Doctor Who, S8 Ep 1 — Deep Breath

After months of anticipation, a World Tour, and a nearly endless marathon of Doctor Who episodes, Peter Capaldi’s 12th Doctor debut, “Deep Breath,” has finally been broadcast to fans around the world.

dws8e1dinoIt was a big deal. Unfortunately, big, landmark Doctor Who episodes have a tendency to be a bit overwrought, and, as “Deep Breath” began, it looked like this one might take the cake, as the TARDIS delivered a Tyrannosaurus Rex to Victorian England (it was stuck in the beast’s windpipe, see). The T-Rex was a gimmick that only tangentially connected to the real story, and not one that was particularly needed — we were, after all, there to see Capaldi, not how far the dinosaur budget has come since “Dinosaurs on a Spaceship.”

The transition from Matt Smith to Capaldi is possibly the biggest leap yet — certainly the biggest leap since the series rebooted in 2004. Current showrunner Steven Moffat had never done it before; David Tennant’s 10th Doctor, introduced in Russell T. Davies’ second series after the departure of Christopher Eccleston’s 9, had an arc that completed, with farewells to all of his companions and friends, as Davies handed the torch to Moffatt. After the 10-to-11 regeneration, Moffat started fresh, with brand new companions and a whole new take on the series. With 12, he doesn’t get off so easy. While 11 got a full arc, adding over 1,000 years to the Timelord’s age and a minimally traumatic “natural” death by old age (Moffat’s death of choice for his most beloved characters, save River Song, who didn’t really die), the show isn’t restarting again. Clara is still his companion. And, like many Doctor Who fans, especially younger fans who got into the show during the Smith era, she is jarred and confused about this older man taking the place of her young, whimsical Doctor.

d2s8e1mmevastraThis acknowledgment that it’s a big transition is where “Deep Breath” shines. Rose Tyler had an adjustment to make back in Series 2, but the young, dashing Tennant was tailor-made for his young female companion (and legions of fangirls). Capaldi is dashing, too, to be sure, but even at 27, Clara is a bit young to see it. No matter, 12 and Clara is not about romance. 12 is more of a an oldschool, Classic-type Doctor who is not especially concerned with human coupling, but who needs good, strong, clever people around him.

In addition to Clara, 12 finds himself back with the Madame Vastra (a sort of female-lizard-alien Sherlock Holmes), her wife Jenny, who poses publicly as her maid, and the Sontaran Strax, who is there mainly for comic relief. This trio has been a recurring one since Clara joined the 11th Doctor, and they haven’t particularly worked a lot of the time. But, while Strax has become almost unnecessary at this point, Vastra and Jenny have finally come into their own. With The Doctor unconscious and Strax otherwise occupied, the first third of the episode is surprisingly woman-centered. In one of the best scenes, Vastra veils herself as she does in public and explains that she does so, not because she fears judgement for her green skin and alien features, but in judgement of those who wouldn’t see past her appearance. This was all to explain to Clara, in a not-too-unjudgemental way, that her hesitation to see the newly-regenerated Doctor as The Doctor was misguided.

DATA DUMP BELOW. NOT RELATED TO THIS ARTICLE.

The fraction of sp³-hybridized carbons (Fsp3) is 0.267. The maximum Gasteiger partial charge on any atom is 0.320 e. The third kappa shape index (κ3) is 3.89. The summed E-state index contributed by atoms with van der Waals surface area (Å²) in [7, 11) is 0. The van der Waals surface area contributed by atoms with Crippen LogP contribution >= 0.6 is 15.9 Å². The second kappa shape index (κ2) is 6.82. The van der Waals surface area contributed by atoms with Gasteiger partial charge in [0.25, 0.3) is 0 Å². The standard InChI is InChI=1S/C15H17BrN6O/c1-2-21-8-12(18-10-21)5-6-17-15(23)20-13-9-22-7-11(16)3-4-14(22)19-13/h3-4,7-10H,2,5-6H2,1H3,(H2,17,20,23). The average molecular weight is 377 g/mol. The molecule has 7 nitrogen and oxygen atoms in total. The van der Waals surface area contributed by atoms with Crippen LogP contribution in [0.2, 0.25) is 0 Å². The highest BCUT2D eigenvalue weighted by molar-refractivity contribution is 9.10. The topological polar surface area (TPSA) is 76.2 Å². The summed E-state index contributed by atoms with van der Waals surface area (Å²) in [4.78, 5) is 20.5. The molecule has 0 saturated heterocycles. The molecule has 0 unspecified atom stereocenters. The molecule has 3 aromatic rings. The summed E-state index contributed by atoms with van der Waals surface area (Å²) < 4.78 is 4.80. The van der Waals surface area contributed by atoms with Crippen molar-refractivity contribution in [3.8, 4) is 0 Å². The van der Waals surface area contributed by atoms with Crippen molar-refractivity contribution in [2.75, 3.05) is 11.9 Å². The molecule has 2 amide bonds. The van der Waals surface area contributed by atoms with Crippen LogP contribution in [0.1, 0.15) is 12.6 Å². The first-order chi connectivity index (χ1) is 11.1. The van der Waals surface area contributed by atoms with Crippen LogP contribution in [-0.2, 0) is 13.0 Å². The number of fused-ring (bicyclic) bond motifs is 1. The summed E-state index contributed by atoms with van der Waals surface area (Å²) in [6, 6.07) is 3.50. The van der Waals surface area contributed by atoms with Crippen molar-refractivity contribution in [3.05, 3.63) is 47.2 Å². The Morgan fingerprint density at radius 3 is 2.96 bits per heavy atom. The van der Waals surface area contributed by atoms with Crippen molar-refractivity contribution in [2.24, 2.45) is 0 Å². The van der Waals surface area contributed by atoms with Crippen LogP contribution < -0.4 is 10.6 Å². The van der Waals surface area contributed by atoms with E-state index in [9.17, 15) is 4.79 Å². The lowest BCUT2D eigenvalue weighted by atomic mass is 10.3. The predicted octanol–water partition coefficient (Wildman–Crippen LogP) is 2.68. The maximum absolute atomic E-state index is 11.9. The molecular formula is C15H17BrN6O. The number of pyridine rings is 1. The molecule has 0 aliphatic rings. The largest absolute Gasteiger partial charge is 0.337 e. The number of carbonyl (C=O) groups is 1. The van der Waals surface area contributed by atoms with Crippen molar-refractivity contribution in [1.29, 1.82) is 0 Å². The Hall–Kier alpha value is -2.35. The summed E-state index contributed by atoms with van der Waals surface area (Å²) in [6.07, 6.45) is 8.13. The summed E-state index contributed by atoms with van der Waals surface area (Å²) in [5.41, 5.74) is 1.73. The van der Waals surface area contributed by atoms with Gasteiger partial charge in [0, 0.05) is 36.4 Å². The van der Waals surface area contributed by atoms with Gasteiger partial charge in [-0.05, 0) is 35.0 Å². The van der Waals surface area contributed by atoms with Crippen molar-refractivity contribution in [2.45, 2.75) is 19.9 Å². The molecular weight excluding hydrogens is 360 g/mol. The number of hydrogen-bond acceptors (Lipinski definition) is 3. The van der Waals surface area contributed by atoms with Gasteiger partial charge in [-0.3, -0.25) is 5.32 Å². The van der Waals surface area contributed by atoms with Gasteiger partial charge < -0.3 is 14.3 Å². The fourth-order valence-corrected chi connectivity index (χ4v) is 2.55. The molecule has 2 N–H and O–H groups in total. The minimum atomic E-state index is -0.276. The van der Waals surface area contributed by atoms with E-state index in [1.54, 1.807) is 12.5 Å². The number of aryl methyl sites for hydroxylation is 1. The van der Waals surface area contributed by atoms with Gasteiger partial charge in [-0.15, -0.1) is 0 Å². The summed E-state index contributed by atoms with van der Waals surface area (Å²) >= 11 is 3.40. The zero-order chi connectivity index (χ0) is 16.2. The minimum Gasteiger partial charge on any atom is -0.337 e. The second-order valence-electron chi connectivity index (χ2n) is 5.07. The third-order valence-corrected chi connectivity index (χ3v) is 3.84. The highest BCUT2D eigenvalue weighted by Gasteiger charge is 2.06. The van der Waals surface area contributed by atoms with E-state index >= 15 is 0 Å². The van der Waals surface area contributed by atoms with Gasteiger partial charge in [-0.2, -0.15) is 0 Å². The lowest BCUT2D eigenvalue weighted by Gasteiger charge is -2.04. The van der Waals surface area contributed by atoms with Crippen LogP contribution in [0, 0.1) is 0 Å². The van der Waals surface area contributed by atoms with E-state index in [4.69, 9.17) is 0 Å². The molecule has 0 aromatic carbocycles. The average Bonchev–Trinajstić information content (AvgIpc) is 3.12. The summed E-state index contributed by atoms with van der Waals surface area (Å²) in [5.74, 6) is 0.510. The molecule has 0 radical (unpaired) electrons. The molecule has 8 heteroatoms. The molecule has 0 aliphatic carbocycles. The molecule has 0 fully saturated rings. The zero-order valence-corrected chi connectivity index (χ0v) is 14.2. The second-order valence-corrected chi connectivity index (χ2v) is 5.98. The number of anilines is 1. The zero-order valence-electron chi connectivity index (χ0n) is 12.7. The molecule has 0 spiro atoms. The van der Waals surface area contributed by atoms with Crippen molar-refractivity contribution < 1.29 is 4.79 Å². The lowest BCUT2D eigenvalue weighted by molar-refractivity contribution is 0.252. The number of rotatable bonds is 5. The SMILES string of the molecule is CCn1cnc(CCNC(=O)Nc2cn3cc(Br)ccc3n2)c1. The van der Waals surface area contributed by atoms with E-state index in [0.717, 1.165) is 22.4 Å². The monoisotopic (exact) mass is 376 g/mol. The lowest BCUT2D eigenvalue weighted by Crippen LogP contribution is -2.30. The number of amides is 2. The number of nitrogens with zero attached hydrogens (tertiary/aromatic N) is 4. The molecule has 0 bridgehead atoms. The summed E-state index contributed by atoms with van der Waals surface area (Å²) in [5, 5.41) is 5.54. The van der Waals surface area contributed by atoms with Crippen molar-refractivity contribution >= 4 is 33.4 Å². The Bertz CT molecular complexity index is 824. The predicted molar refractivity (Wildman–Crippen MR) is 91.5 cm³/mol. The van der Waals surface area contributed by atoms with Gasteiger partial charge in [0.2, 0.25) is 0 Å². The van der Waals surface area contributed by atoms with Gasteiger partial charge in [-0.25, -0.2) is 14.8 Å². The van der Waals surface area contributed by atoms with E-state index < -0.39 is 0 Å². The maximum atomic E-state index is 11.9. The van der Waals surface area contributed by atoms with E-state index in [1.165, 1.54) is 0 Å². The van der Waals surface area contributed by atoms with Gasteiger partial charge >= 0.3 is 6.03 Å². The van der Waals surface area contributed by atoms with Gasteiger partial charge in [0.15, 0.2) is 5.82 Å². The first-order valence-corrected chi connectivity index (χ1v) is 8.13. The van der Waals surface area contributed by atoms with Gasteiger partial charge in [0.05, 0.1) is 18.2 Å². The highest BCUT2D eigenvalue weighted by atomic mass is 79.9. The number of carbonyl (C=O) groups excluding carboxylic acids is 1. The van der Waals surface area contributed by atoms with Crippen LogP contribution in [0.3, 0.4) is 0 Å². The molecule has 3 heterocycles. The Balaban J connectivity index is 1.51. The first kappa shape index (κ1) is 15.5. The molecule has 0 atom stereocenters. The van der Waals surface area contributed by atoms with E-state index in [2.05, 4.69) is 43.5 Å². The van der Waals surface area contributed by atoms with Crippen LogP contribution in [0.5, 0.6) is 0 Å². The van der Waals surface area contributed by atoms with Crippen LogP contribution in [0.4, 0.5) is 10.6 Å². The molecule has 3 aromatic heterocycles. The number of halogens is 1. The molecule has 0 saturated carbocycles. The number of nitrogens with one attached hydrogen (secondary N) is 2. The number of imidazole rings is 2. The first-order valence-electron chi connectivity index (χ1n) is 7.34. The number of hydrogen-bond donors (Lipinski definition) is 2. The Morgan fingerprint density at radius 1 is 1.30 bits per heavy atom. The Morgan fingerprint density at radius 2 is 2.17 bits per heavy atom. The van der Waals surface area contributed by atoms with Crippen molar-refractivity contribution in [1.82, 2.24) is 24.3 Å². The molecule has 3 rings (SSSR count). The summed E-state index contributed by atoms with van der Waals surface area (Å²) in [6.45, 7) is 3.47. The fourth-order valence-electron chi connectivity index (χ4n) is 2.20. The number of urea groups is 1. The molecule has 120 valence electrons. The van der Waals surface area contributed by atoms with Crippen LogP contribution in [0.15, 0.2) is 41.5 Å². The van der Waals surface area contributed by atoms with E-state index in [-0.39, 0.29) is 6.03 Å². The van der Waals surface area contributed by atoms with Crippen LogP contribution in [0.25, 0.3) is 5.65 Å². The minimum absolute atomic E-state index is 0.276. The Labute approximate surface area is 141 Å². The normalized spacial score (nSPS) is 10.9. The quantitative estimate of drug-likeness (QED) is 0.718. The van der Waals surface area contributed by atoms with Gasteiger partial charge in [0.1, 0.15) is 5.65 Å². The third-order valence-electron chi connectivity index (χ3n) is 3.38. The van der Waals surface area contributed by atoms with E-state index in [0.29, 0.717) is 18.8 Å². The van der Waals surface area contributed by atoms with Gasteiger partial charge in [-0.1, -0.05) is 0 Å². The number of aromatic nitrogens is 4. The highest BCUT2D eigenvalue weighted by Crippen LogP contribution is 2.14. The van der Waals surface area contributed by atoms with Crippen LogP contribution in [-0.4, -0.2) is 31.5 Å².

dws8e1cyborgsThe main story revolved around a race of clockwork cyborgs who had been harvesting human parts for millenia and had opened up a sort of reverse-restaurant human slaughterhouse in Victorian London (conveniently, they destroyed the T-Rex for one of its parts, getting that out of the way). The Doctor and Clara, barely on speaking terms, are tricked into meeting at the restaurant. After a few minutes of Clara/12 banter that solidifies the pair’s chemistry, they are sent to the underground cyborg lair, where Clara finds herself trapped with a bunch of killer machines — and the only way she can keep from being recognized as a non-cyborg and attacked is by holding her breath (classic Moffat). The Doctor, of course, saves her, but it’s Vastra and Jenny who save the day. Clara, still afraid that she can’t accept the new Doctor, leaves the TARDIS, but is convinced to stay by 11 (an unexpected cameo by Matt Smith), who calls her phone shortly before his regeneration to ask her to not to leave him.

Other notable details:

  • The Doctor is sure he’s seen his new face before, a probable reference to Capaldi’s role in “The Fires of Pompeii” during the Tennant era
  • Though he has the face of an ancient Italian man he saved once, 12’s accent, like Capaldi’s, is Scottish
  • Impressive clockwork-cyborg effects
  • The first onscreen Vastra/Jenny kiss (though it was really Vastra sharing the air in her lungs with Jenny)
  • A woman meets our antagonist in “heaven,” and refers to The Doctor as her “boyfriend.” Is she a regenerated River Song? An old girlfriend from Gallifrey? A crazy afterworld stalker?

Overall, “Deep Breath” is a good, solid episode that introduces and showcases 12 well, while not making it all about The Doctor. Capaldi, as expected, didn’t disappoint — but I can’t wait for the regular, non-landmark episodes to kick in, so we can really watch him develop.